Dear Brandon Thompson, Marketing Director
In Hollywood, image is everything. Get it right and it will make your career; get it wrong. you’ll ruin it. Spring Breakers is masterfully designed to do both. The film takes a group of Disney pop stars, wrings out their innocence and runs them through a debauched teenage fantasy. The result is everything the promotional materials promise: hot girls in bright bikinis, bombastic photography, violent outbursts, and, overall, a depraved disposition. In short, it’s the easiest film in the world to market.
But here’s the thing: the movie is also really freakin’ good.
I’ll be honest, it’s for all the reasons you might think—and some you might not expect. ‘Cause you’re the marketing guy, what do you care? I’ll start with the obvious.
If I was 13 and watched this movie for only the most salacious reasons, I would have gotten my money’s worth in the first three minutes. Writer and director Harmony Korine doesn’t waste a single frame, jumping immediately to slow-motion shots of women on the beach flashing their breasts and middle fingers to the camera. A female voiceover fantasizes half-sincerely about the virtues of Spring Break. Cut to a church group, where the not-so-subtly named Faith (Selena Gomez) symbolically raises a hand up to the Lord while the other is tucked somewhere below. Then, in a college classroom, a couple of sex-starved friends (Vanessa Hudgens and Ashley Benson) pass notes to each other. The first reads “I want penis” written in a heart, while Hudgens mock-fellates a crudely erect drawing labeled “Spring Break Bitch!”
At this point the script probably sounds like something stolen from the offices of Brazzers.com. And it only gets better. Or worse, depending on your point of view.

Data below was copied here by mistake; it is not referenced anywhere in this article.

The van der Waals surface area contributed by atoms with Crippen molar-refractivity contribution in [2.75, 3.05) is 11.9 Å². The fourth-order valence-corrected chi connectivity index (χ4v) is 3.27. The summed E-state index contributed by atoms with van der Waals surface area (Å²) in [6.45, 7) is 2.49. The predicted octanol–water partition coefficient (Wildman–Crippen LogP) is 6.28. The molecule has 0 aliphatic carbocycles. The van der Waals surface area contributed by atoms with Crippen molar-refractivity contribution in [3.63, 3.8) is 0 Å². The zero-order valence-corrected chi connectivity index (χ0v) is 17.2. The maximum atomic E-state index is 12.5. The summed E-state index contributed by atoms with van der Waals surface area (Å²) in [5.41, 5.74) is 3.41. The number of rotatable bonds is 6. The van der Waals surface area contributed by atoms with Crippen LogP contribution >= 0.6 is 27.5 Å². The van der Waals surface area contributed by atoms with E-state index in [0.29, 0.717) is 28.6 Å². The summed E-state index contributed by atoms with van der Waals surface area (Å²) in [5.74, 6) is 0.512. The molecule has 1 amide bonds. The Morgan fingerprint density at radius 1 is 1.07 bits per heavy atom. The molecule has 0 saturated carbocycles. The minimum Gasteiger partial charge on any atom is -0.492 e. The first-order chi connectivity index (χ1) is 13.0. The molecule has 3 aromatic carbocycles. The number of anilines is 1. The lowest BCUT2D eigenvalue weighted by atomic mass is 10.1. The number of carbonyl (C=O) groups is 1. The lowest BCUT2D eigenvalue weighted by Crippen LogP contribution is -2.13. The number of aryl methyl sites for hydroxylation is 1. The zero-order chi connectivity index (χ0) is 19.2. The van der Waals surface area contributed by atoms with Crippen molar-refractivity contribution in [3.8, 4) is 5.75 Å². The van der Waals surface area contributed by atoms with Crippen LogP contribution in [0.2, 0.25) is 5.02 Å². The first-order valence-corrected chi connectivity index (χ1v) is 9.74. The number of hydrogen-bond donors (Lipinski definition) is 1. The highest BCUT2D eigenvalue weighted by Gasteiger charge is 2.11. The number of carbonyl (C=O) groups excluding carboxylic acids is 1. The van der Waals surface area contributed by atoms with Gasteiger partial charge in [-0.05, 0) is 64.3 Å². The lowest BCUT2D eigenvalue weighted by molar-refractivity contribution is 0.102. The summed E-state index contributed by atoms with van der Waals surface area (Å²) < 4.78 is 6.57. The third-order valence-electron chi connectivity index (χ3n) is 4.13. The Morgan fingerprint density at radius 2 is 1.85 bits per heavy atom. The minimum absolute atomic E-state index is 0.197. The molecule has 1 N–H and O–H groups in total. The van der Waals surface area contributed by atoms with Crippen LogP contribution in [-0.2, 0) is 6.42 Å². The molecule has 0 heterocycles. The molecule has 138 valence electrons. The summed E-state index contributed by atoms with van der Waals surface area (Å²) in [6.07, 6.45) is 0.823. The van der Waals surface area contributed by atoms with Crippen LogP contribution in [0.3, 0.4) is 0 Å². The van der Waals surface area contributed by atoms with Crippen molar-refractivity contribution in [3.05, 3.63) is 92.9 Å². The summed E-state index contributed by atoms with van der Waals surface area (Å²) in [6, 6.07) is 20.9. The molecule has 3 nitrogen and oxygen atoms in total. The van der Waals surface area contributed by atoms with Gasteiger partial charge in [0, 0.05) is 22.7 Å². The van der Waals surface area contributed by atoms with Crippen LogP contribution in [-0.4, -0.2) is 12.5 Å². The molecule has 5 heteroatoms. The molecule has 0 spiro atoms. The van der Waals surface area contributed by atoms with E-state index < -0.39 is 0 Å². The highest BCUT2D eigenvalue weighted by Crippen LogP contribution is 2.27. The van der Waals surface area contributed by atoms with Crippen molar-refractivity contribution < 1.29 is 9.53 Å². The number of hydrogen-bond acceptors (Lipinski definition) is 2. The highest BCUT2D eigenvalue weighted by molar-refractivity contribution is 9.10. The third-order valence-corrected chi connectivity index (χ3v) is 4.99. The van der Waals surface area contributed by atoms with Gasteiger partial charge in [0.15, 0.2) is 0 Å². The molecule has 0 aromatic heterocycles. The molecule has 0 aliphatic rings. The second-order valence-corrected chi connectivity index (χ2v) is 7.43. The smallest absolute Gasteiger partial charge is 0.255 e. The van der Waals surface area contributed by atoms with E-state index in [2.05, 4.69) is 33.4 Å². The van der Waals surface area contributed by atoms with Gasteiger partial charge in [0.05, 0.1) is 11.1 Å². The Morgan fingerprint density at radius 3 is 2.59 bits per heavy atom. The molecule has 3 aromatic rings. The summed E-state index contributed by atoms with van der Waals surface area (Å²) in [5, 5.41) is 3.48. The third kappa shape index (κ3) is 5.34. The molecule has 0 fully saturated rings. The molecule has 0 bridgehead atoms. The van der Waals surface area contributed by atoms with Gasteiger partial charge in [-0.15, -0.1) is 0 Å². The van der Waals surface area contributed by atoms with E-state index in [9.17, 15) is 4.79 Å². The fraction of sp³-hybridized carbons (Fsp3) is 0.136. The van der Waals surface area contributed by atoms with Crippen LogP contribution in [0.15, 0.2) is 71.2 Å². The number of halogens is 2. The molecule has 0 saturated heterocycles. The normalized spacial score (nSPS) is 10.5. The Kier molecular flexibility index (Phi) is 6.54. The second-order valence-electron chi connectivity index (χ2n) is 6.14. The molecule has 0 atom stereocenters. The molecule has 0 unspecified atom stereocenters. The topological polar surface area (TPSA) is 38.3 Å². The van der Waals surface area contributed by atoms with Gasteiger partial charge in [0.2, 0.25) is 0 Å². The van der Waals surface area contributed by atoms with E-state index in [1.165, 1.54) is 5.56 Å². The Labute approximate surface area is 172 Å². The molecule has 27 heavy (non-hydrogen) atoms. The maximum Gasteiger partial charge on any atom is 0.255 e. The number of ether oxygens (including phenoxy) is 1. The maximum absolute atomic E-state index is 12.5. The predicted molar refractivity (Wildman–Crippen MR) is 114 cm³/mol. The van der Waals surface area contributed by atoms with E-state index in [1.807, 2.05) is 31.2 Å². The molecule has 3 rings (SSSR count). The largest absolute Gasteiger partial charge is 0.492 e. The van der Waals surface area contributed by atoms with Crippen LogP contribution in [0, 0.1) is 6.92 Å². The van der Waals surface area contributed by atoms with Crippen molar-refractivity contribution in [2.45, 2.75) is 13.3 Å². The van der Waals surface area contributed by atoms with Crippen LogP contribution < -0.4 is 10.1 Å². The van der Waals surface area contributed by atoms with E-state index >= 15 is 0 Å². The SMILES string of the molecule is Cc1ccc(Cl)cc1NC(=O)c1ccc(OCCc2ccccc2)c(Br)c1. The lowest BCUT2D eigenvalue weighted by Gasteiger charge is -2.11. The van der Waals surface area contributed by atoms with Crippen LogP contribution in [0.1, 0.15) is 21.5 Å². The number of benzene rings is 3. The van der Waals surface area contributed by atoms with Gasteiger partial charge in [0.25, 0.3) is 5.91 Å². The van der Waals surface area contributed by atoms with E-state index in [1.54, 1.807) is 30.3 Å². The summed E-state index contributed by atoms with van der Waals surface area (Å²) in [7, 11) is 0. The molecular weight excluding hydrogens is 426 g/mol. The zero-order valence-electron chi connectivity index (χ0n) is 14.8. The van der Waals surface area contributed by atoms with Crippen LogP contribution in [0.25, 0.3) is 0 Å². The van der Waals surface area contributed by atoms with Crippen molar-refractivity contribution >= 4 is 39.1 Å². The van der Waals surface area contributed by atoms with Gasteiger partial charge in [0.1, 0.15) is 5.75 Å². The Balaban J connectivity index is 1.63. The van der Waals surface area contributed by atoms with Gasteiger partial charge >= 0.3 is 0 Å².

I can understand a few progressive feminists defending this film. For the first 20 minutes or so there’s not a male character to be found. The girls complain about how they can’t afford to go down south for Spring Break—until three of them decide to rob a diner. They aren’t manipulated by men, they take matters into their own hands. This continues throughout, as they go to parties, get naked, and tease guys about sex but refuse to go all the way. Hardly role models, but at least they’re in control.
That all changes, however, after they do some coke (and who knows what else—the editing is hypnotically suggestive) and get arrested. Alien (James Franco) appears out of nowhere with his metal grills and bails them out. Franco’s performance really ties the whole film together, balancing wannabe bravado and eventual I’ve-gone-too-far-to-back-down-now realization . That’s when things really start to heat up. More guns, more sex, more neon shaded irony.
Actresses don’t just trip and fall into a movie like this. At least not when they’re multiple-platform “properties” like Selena Gomez and Vanessa Hudgens. They’re taking a big risk, hoping, perhaps, to take the Anne Hathaway career route (as opposed to Elizabeth Berkley). And that makes the film fascinating on a whole different level; we’re watching actresses as desperate to break out of their staid, conservative roles as the characters they’re playing.
Everything Spring Breakers is trying to do, it does brilliantly. It’s defensible trash. It knows exactly how to give the audience what they want, and, at the same time, mock them for wanting it. Exploitation rarely raises to such heights. It’s easily the sexiest social commentary of the year. Maybe of the decade. But what it’s saying, you marketing folks probably don’t want to hear.
Status: Priority Post (4.5/5)